New York Hispanic Voters File First Lawsuit Under State Voting Rights Act

WASHINGTON, D.C. — Today, a group of five Hispanic voters from Mount Pleasant, New York filed the first lawsuit under the New York Voting Rights Act challenging Mount Pleasant’s at-large system for electing members to the town board.  

Signed into law by Gov. Kathy Hochul (D) in June 2022, the New York Voting Rights Act (NYVRA) created a “preclearance” procedure that requires certain jurisdictions with histories of discriminatory voting practices to get approval from the state attorney general’s Civil Rights Bureau before new changes go into effect. Additionally, the NYVRA outlines legal tools and remedies for individuals to fight against discrimination in court if the right to vote for protected groups is violated. 

Today’s complaint brought by Mount Pleasant residents alleges that the town’s at-large voting method violates the NYVRA by not allowing Hispanic voters to elect a candidate of their choice to the town board —the town’s legislative body that has control over the town budget, zoning, taxes and more.

According to the complaint, experts hired by the town — located in the Westchester County suburbs just north of New York City — determined that the town is violating the NYVRA by disenfranchising Hispanic voters. The plaintiffs argue that the NYVRA requires the at-large system to be changed to ensure Hispanic voters are “no longer denied the adequate electoral representation they are guaranteed by law.” 

“[T]he Town routinely neglects the interests of the Hispanic community, whose pleas fall on deaf ears. For example, the current Town Board opposes affordable housing projects, which are overwhelmingly popular among Hispanics, but are disfavored by the white majority. The Town has also recently declared a state of emergency aimed at preventing asylum seekers from residing in the Town, even though the Hispanic community in Mount Pleasant would be opposed to doing so,” the complaint reads.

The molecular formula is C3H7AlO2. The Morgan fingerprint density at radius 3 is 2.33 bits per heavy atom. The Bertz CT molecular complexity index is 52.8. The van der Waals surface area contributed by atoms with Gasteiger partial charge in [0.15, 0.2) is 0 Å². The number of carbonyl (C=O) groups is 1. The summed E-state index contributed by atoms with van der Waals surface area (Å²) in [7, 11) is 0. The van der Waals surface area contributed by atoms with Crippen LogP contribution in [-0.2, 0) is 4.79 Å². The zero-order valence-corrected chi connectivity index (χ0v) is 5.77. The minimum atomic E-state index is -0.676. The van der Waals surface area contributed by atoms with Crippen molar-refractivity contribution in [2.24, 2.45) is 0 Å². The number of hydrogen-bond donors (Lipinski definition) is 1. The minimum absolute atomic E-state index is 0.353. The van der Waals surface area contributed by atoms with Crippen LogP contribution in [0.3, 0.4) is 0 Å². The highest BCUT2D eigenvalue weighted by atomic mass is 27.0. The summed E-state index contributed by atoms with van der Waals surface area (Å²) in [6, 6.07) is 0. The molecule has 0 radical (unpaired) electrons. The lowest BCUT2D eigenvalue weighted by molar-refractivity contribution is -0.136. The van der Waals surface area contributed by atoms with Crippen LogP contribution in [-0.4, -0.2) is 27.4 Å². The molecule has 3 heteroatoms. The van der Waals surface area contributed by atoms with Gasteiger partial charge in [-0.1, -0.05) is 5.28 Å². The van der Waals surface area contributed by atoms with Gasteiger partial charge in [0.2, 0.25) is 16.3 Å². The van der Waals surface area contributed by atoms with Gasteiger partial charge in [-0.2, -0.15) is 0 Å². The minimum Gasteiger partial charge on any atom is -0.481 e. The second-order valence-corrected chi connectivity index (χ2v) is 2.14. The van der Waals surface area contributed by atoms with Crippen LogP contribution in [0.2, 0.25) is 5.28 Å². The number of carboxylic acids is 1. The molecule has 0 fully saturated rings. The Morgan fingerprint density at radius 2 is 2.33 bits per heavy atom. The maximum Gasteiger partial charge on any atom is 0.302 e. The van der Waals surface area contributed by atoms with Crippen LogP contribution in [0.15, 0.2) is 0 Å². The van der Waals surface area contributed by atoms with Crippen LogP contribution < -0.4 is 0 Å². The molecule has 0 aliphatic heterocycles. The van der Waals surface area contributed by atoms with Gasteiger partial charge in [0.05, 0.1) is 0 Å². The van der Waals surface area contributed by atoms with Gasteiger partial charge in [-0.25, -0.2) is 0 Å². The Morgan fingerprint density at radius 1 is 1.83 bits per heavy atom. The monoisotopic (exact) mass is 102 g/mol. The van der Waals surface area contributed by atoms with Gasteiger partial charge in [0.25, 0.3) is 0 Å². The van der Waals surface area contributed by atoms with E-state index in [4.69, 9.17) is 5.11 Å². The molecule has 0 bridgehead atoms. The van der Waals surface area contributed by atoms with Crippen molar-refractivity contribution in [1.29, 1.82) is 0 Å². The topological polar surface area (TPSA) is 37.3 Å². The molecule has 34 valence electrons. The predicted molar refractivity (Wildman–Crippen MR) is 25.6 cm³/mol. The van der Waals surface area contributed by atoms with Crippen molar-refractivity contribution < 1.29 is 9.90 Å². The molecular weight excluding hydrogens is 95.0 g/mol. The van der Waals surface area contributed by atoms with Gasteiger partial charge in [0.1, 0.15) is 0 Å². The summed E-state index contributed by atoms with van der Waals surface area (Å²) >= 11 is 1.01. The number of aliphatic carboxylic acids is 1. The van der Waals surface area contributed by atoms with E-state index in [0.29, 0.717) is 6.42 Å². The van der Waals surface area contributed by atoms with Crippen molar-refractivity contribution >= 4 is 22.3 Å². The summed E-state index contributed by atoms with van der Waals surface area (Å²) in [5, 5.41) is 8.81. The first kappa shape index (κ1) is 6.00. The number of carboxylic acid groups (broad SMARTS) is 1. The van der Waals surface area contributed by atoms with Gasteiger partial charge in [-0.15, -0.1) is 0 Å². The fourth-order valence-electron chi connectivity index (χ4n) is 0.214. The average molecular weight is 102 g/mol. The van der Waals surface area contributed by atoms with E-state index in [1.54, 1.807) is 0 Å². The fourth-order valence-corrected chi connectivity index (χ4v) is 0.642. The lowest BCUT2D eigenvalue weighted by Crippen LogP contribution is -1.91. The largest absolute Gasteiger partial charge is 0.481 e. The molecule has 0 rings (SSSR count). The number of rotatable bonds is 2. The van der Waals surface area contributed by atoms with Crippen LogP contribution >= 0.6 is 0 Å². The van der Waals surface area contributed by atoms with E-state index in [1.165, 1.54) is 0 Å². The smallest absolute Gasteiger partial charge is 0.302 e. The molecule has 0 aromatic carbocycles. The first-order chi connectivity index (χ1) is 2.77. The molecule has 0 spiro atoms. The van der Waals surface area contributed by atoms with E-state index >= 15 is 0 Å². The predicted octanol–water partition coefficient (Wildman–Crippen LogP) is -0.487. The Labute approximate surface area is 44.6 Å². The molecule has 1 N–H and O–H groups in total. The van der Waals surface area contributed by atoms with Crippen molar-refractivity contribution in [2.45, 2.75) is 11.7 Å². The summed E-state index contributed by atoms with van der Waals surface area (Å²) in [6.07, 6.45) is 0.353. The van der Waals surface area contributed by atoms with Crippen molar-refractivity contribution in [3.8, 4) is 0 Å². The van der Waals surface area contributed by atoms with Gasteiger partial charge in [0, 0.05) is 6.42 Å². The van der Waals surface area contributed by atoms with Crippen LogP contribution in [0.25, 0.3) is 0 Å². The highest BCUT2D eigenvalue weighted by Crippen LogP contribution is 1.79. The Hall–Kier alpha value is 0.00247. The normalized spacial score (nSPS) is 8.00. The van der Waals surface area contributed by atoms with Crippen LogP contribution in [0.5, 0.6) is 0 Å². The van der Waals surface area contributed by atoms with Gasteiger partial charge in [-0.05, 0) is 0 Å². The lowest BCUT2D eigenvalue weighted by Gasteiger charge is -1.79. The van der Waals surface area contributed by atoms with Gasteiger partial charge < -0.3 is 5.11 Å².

As mentioned in the complaint, the Hispanic community is 19% of the town’s population and in Sleepy Hollow, a village within Mount Pleasant where the Hispanic population is concentrated, Hispanic residents comprise 47% of the population. Despite the significant Hispanic population, every person ever elected to the town board has been white. 

The plaintiffs allege that the town’s at-large election method violates New York law by suppressing voters and diluting Hispanic voters’ voting power. The plaintiffs request a court order declaring the at-large method in violation of New York law and request that the court adopt a new plan for the 2025 town elections. 

State-level voting rights acts are an important tool in fighting discrimination in redistricting. This case will be the first to put New York’s to the test. 

Read the complaint here.

Learn more about the case here.

Learn about state level VRAs here.